Each individual rule (
R command) in the configuration file
can be thought of as a while-do statement.
Recall that rules are composed of an LHS (left-hand side)
and an RHS (right-hand side), separated from each other by tabs.
As long as (while) the LHS
matches the workspace, the workspace is rewritten (do) by
(see Figure 28.1).
Consider a rule in which we want the
tom in the workspace changed into the name
One possible rule to do this might look like this:
If the workspace contains the name
tom, the LHS of this
rule matches exactly. As a consequence, the RHS is given
the opportunity to rewrite the workspace. It does so by placing
fred into that workspace. The new workspace is once
again compared to the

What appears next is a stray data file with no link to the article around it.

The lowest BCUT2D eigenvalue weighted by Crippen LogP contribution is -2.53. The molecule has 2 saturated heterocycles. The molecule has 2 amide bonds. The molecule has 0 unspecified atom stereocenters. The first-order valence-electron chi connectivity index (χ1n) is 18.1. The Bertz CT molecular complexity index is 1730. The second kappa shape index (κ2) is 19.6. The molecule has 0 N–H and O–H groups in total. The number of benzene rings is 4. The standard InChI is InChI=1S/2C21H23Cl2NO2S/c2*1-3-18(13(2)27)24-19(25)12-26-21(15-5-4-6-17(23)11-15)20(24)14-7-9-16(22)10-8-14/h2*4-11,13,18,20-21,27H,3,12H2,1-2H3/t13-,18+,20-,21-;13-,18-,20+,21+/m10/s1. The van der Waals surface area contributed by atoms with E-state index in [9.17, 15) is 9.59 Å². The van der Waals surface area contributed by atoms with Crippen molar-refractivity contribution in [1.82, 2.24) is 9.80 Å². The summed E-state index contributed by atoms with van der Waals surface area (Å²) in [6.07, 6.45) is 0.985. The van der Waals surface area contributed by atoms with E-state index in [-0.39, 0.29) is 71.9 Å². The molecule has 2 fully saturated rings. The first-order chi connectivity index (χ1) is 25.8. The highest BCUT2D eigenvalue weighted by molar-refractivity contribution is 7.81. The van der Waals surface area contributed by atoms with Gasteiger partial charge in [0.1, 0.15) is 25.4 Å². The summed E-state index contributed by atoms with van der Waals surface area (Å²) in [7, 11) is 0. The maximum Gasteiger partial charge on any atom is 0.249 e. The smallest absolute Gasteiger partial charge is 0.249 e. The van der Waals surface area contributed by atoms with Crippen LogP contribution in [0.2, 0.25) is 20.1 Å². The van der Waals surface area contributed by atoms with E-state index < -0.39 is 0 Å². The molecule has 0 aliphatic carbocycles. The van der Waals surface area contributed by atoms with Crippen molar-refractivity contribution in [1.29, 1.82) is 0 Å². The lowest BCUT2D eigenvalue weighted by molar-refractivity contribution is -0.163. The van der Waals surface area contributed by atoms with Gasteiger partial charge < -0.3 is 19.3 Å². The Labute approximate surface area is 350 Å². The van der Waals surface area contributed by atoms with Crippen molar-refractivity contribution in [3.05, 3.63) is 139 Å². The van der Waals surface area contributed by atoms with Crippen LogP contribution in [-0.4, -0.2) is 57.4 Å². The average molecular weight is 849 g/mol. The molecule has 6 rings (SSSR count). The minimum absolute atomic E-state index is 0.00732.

tom in the LHS, but now
there is no match because the workspace contains
the workspace and the LHS do not match, the rule is skipped,
and the current contents
of the workspace are carried down
to the next rule. Thus, in our example, the name
in the workspace is carried down.
Clearly, there is little reason to worry about endless loops in a rule
when using names like
fred. But the LHS and
RHS can contain pattern-matching and replacement
operators, and those operators can lead to loops.
To illustrate, consider this example from the x.cf file:
Clearly. the LHS will always match
fred both before and
after each rewrite. Here's what happens in testing this rule in
-bt rule-testing mode:
/usr/lib/sendmail -bt -Cx.cfADDRESS TEST MODE (ruleset 3 NOT automatically invoked) Enter <ruleset> <address> >
0 fredrewrite: ruleset 0 input: fred Infinite loop in ruleset 0, rule 1 rewrite: ruleset 0 returns: fred >
V8 sendmail discovers the loop and breaks it for you. Earlier versions of sendmail would hang forever.